I am for community housing and I love Ketchum, and that’s why I oppose Bluebird.
While that might seem contradictory, the more I look into Bluebird, the more I am convinced that the city is not using taxpayer resources to their highest and best use.
The city’s appraisal from 2016 states: “Of the financially feasible uses of the site, there are a number of viable office, retail and/or mixed-use residential uses that would generate a higher residual land value than holding the property for future development. Accordingly, it is our opinion that redevelopment with one or more of these uses is the maximally productive current use of the property.” One hundred percent community housing (Bluebird) was not a highest and best use of this asset in the city’s own appraisal. Despite requests at the city meeting on Bluebird in March, the city has refused to do an up-to-date appraisal. Why?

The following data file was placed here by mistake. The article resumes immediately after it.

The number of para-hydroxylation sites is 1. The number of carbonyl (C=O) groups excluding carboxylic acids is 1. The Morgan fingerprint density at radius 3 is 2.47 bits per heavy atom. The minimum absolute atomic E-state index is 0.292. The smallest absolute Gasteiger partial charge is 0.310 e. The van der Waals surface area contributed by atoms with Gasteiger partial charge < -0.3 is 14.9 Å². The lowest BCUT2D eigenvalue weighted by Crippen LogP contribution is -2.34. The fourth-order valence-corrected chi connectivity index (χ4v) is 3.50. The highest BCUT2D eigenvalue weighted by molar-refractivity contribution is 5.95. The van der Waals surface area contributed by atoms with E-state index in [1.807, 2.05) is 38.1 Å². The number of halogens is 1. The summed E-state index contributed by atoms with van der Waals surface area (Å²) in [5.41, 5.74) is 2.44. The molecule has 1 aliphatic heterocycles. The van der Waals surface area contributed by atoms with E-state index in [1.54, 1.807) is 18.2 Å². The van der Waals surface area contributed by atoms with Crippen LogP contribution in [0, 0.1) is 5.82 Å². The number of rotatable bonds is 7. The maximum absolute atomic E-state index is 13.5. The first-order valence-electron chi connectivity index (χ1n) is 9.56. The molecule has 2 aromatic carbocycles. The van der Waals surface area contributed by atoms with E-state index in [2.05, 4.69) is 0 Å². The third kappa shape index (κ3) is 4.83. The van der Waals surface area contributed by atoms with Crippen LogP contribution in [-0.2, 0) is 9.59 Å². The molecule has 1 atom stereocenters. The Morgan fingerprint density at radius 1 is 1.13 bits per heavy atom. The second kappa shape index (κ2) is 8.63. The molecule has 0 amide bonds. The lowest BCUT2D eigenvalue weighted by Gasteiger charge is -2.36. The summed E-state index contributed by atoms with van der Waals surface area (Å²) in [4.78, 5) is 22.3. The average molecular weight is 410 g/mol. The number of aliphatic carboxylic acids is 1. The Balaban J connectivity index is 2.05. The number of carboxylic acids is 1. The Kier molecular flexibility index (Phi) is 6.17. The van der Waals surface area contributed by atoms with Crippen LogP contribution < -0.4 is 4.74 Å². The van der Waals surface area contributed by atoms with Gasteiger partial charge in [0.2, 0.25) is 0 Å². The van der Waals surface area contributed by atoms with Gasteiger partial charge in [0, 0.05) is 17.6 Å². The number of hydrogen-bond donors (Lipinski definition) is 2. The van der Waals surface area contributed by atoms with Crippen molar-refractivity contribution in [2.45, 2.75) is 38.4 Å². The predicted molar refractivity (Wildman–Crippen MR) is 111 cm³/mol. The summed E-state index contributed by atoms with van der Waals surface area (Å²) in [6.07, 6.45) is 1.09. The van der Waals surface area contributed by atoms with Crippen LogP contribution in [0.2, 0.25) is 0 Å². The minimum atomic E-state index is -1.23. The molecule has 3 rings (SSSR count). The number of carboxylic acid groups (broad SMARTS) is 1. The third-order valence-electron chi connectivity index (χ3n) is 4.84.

Under Idaho law, the city is legally required to sell surplus property to the highest bidder. Given that the long-term owner of Bluebird will be KCDC, a nonprofit corporation not associated with the city and not accountable to the citizens of Ketchum, how can the city just give them taxpayer land “for free” as the mayor has put it?
With today’s construction costs and land values, Bluebird looks like it is going to cost about $30 million. That is double what ARCH is spending to build more units than Bluebird down in Hailey.
How can Bluebird possibly make sense for community housing or for Ketchum?
Stefanie Zable, Ketchum